According to new figures released, gamblers in the Macedon Ranges and Hume lost over AU$121 million on gambling machines over the past fiscal year.
Recently, the state’s gambling regulator – the Victorian Commission for Gambling and Liquor Regulation (VCGLR) – released its latest statistics regarding customers’ losses and expenditure for the 2018-19 financial year. According to the data unveiled, the losses of local residents amounted to approximately AU$2.7 billion, with the figure representing an increase of AU$3.5 million in the previous year. This is a 0.13% increase on poker machine losses recorded for 2017/18, which might look insignificant but it actually translates in approximately AU$3.5 million.
Now, the latest figures revealed that gamblers in Hume lost an overall of AU$111,695,894 in the past fiscal year. Their losses faced an increase from AU$109,623,804 in the 2017/18 year. On the other hand, there was also an increase in the losses generated by Macedon Ranges residents from AU9,557,852 in the 2017/18 to AU$9,594,189 over the last fiscal year.
As the latest data showed, the highest-earning venue in Sunbury was the Royal Hotel, which brought almost AU$7 million. In comparison, the Gisborne’s Castello’s Victorian Tavern generated a total of AU$5.5 million.
Tim Costello from Alliance for Gambling Reform Calls for Stricter Pokie Regulation and Policy
For quite some time now, the spokesman of the Alliance for Gambling Reform, Tim Costello, has been calling for the state Government to consider gambling harm as a public health issue. Mr Costello has been claiming that in some extreme cases, the electronic gambling machines, also known as “poker machines” or “pokies” could cause suicide, as well as the loss of jobs, homes, family and relationship break-ups, etc.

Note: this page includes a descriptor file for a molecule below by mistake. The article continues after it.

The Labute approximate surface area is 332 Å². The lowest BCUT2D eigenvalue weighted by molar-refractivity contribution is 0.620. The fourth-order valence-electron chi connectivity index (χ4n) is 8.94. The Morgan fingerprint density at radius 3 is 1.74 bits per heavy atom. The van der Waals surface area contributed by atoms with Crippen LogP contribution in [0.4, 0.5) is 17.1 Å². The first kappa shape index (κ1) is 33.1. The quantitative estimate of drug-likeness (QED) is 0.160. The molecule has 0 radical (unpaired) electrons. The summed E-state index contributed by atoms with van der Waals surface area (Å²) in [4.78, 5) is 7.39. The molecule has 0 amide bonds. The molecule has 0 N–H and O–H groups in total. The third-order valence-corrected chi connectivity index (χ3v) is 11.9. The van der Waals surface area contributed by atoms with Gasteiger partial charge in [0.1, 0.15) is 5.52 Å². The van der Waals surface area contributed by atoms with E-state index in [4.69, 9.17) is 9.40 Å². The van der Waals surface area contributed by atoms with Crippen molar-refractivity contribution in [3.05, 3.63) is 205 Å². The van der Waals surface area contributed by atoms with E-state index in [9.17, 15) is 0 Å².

According to the Alliance for Gambling Reform’s spokesman, establishments which offer poker machines are specially designed to fascinate visitors and make them place more and more bets on the terminals, regardless of their socio-economic background. He further noted that pokie dens target people who may be feeling lonely or isolated and described that as a “predatory behaviour”.
Mr Costello shared that the royal commission into financial services exposed these establishments’ predatory behaviour in the banking industry and the local community has been vigorously protesting against it. According to him, the residents of Victoria should be more proactive when it comes to protesting against the possible negative consequences which could be caused by poker machines to the community and its people so that further exploitation is prevented.
According to Anna Bardsley, a gambling reform supporter, the results were disappointing, because the harmful machines were still permitted to operate on the territory of Victoria. Ms Bardsley also noted that without the pokies and their negative impact on the communities, the AU$2.7 billion spent on the machines on an annual basis could be spent on a variety of services and goods across the state instead.